darren <rubylang / usmstudent.com> Jan 7, 2005 at 11:44 AM wrote:

>I can't decide how much detail to provide for this question
>... how to approach translating a procedurally structured
>program written in C by my class last semester into a
>properly structured Ruby program...as an exercise to learn
>Ruby and better understand [this particular "program"].
>I'm getting confused on how to think this procedural
>solution in object oriented terms.
>I don't even think I'm going to get bogged down in the Ruby
>code (although I'm sure I'll have plenty of unexpected
>qestions). I'm suspecting the Ruby code is going to be less
>trouble than just getting the overall idea of how to
>visualize laying it all out.

Let me strongly urge you to use Divide and Conquer. Also,
Refactor, Refactor, Refactor.

D&C: Look for the natural divisions in any problem. This one
at least divides into:

1. Translate into completely procedural Ruby code similar
to C. Strongly resist the urge to make Ruby-like changes;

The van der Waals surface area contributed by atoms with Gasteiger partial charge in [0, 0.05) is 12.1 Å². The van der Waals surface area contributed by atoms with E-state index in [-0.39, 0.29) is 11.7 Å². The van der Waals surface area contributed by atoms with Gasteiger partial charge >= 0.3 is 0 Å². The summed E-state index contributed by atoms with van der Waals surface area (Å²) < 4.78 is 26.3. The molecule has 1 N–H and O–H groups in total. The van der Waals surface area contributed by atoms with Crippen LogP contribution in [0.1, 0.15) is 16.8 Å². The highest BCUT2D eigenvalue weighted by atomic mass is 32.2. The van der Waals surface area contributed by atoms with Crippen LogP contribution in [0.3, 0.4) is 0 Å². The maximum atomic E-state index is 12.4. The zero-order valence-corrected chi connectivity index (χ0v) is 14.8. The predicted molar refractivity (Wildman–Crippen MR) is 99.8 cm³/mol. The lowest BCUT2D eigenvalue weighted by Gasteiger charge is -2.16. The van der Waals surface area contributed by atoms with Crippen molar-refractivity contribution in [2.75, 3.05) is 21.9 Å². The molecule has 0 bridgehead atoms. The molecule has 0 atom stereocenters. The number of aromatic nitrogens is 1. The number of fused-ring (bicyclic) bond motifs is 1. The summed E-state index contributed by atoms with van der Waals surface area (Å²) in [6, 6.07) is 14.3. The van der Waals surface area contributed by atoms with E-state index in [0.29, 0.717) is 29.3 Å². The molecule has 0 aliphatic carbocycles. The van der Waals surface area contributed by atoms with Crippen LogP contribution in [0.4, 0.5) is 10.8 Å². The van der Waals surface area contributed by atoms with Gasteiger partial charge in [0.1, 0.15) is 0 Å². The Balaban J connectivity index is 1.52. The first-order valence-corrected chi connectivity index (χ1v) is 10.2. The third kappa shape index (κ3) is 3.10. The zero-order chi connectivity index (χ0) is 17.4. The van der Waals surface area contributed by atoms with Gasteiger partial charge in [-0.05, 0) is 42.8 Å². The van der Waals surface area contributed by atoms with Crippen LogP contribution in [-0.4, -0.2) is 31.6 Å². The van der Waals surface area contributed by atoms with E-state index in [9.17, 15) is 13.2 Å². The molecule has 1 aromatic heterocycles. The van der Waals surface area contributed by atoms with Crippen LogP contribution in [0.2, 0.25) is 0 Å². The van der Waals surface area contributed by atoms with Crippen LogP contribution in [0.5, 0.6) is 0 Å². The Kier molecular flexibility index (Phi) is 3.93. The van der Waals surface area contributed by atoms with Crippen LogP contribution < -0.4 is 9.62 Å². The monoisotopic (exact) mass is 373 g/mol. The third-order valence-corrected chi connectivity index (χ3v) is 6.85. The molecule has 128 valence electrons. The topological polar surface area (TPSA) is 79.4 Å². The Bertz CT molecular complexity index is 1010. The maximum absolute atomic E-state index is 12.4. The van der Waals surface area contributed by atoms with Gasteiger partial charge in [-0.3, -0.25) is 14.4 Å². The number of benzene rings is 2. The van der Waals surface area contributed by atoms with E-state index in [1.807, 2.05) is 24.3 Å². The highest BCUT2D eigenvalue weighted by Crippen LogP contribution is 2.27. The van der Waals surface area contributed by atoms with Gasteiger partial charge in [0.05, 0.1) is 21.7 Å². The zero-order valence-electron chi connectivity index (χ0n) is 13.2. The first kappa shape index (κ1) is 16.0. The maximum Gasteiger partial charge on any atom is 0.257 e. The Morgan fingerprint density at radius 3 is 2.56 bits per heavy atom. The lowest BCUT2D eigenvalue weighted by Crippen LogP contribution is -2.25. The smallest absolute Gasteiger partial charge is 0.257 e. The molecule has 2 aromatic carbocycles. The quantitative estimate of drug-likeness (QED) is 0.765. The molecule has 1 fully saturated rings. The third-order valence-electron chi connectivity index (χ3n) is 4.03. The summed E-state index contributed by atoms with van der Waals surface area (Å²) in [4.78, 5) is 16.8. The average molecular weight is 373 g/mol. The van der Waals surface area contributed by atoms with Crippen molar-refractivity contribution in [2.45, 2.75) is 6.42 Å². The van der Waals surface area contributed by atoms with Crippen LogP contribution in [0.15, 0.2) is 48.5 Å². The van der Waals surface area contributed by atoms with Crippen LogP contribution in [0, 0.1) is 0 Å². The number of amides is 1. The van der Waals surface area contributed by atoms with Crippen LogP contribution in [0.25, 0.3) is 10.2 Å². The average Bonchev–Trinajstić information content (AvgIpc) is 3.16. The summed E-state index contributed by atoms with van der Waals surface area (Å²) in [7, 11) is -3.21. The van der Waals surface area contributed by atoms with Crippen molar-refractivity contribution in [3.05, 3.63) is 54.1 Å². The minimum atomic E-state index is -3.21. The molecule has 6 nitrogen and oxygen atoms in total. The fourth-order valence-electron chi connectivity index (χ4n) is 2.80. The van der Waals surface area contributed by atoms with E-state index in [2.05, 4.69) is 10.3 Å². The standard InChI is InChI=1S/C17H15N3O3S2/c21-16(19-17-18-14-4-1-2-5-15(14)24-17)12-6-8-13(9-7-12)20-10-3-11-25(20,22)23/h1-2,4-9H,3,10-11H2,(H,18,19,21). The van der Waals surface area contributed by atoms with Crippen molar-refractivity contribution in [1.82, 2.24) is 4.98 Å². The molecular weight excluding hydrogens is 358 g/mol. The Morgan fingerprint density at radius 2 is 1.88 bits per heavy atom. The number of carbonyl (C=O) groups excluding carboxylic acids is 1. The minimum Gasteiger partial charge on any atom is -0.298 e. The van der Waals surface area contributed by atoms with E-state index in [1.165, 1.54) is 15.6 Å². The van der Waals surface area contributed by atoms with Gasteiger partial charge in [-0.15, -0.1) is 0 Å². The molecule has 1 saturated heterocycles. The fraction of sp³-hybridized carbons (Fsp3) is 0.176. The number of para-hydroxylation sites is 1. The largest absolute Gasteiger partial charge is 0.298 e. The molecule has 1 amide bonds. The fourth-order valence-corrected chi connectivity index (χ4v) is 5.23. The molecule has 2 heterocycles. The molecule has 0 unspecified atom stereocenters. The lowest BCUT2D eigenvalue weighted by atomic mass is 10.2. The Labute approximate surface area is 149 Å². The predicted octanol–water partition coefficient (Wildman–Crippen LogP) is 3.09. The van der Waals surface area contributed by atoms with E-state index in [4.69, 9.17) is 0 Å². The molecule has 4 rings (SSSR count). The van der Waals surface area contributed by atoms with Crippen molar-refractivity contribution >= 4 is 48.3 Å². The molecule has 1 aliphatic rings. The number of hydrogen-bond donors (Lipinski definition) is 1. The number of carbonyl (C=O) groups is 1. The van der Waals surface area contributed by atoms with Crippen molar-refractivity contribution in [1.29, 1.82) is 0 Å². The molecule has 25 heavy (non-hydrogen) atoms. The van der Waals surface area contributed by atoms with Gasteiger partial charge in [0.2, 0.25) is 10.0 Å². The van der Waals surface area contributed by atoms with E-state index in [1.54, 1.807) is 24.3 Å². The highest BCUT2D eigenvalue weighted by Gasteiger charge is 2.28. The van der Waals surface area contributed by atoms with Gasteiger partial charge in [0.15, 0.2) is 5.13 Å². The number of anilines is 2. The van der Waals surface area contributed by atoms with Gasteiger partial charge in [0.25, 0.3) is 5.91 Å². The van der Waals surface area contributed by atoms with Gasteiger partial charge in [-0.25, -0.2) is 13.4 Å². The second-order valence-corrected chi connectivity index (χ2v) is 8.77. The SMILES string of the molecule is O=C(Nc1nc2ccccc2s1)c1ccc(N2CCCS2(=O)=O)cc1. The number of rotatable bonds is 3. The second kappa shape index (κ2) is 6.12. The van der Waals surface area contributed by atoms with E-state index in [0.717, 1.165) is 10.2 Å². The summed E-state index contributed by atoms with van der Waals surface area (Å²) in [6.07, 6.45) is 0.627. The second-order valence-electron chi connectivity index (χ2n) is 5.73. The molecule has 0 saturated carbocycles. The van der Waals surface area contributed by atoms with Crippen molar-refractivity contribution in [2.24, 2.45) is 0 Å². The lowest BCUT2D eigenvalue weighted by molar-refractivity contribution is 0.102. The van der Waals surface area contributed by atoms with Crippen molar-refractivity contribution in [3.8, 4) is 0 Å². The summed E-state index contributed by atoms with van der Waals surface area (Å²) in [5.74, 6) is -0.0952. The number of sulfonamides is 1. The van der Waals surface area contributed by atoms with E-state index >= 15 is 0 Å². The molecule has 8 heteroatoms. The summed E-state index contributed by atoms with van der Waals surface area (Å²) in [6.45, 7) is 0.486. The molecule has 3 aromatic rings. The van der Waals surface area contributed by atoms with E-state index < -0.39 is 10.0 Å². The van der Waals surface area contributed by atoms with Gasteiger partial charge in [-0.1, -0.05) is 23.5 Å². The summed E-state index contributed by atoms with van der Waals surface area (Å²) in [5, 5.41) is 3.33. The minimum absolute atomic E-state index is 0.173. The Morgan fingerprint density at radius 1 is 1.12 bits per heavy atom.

keep that as minimal as possible and have it still work.

2. Change the working Ruby program's structure to proper Ruby
structure.

Doing otherwise, anybody would be confused.

After doing step 1 and first testing the input file so
that it is completely done and working successfully,
you can relax about step 1. Take a break to empty your
mind, and wait until you feel ready to work on it again.

RRR: Now comes step 2, above. Continuously alternate between
running the full test, and changing the easiest and smallest
thing you can find in the Ruby code that still removes
some of its non-Ruby nature. Apply at this time your knowledge
of object orientation. Come back to it until the returns
diminish or you feel like stopping.

>So far, in Ruby, I am opening the [input] and echoing it back
>out to screen.  Now, I want to parse [it], checking that [it]
>matches the ... rules .... Even though I don't have all of the
>regular expressions written, generally, I think I can handle
>the regex part.
>The first procedure that executes in main[: i]t's kinda easy
>to see what's going on.... We're just checking for valid ...
>if we get one, we move on, if not, we call .... The process
>is pretty much that way all the way through. And, I don't
>think it is all that important for this question.

Since you ask: As I remember, these thoughts are natural
and inevitable, relatively early while learning programming:
how does the computer do this, or how can it do that.  There
are many useful ways to think about software.
You can find in a book how to think about it in an
object-orientated way.  Hm, which book. Well, don't do it
yet! First do step 1.